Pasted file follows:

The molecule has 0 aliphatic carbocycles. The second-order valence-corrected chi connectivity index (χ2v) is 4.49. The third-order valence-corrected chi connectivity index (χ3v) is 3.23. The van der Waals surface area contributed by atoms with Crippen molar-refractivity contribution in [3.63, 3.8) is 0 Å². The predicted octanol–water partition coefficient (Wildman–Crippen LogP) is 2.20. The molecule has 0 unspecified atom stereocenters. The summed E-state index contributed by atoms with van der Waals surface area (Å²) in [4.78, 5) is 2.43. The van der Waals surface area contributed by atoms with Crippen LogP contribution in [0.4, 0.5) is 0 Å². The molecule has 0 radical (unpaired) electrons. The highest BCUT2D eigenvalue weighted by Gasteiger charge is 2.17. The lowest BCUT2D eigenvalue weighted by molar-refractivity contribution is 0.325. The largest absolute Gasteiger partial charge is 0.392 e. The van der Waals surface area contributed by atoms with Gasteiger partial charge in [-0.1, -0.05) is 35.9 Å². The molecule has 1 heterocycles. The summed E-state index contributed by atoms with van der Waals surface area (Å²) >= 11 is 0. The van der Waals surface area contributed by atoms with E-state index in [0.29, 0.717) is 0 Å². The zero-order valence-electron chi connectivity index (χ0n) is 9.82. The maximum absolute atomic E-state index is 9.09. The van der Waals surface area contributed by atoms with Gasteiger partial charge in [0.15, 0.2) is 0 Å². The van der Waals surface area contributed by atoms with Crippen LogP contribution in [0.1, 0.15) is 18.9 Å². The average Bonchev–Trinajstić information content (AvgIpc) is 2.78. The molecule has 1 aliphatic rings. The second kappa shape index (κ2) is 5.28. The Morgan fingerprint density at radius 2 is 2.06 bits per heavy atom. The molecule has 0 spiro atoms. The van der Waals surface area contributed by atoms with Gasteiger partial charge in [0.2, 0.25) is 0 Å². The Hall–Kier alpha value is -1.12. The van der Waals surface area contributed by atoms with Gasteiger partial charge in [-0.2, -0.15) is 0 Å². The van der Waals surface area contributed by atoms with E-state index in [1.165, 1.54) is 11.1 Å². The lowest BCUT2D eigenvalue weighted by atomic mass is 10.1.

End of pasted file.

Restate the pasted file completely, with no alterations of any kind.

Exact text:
The molecule has 0 aliphatic carbocycles. The second-order valence-corrected chi connectivity index (χ2v) is 4.49. The third-order valence-corrected chi connectivity index (χ3v) is 3.23. The van der Waals surface area contributed by atoms with Crippen molar-refractivity contribution in [3.63, 3.8) is 0 Å². The predicted octanol–water partition coefficient (Wildman–Crippen LogP) is 2.20. The molecule has 0 unspecified atom stereocenters. The summed E-state index contributed by atoms with van der Waals surface area (Å²) in [4.78, 5) is 2.43. The van der Waals surface area contributed by atoms with Crippen LogP contribution in [0.4, 0.5) is 0 Å². The molecule has 0 radical (unpaired) electrons. The highest BCUT2D eigenvalue weighted by Gasteiger charge is 2.17. The lowest BCUT2D eigenvalue weighted by molar-refractivity contribution is 0.325. The largest absolute Gasteiger partial charge is 0.392 e. The van der Waals surface area contributed by atoms with Gasteiger partial charge in [-0.1, -0.05) is 35.9 Å². The molecule has 1 heterocycles. The summed E-state index contributed by atoms with van der Waals surface area (Å²) >= 11 is 0. The van der Waals surface area contributed by atoms with E-state index in [0.29, 0.717) is 0 Å². The zero-order valence-electron chi connectivity index (χ0n) is 9.82. The maximum absolute atomic E-state index is 9.09. The van der Waals surface area contributed by atoms with Gasteiger partial charge in [0.15, 0.2) is 0 Å². The van der Waals surface area contributed by atoms with Crippen LogP contribution in [0.1, 0.15) is 18.9 Å². The average Bonchev–Trinajstić information content (AvgIpc) is 2.78. The molecule has 1 aliphatic rings. The second kappa shape index (κ2) is 5.28. The Morgan fingerprint density at radius 2 is 2.06 bits per heavy atom. The molecule has 0 spiro atoms. The van der Waals surface area contributed by atoms with Gasteiger partial charge in [0.2, 0.25) is 0 Å². The Hall–Kier alpha value is -1.12. The van der Waals surface area contributed by atoms with Gasteiger partial charge in [-0.2, -0.15) is 0 Å². The van der Waals surface area contributed by atoms with E-state index in [1.165, 1.54) is 11.1 Å². The lowest BCUT2D eigenvalue weighted by atomic mass is 10.1.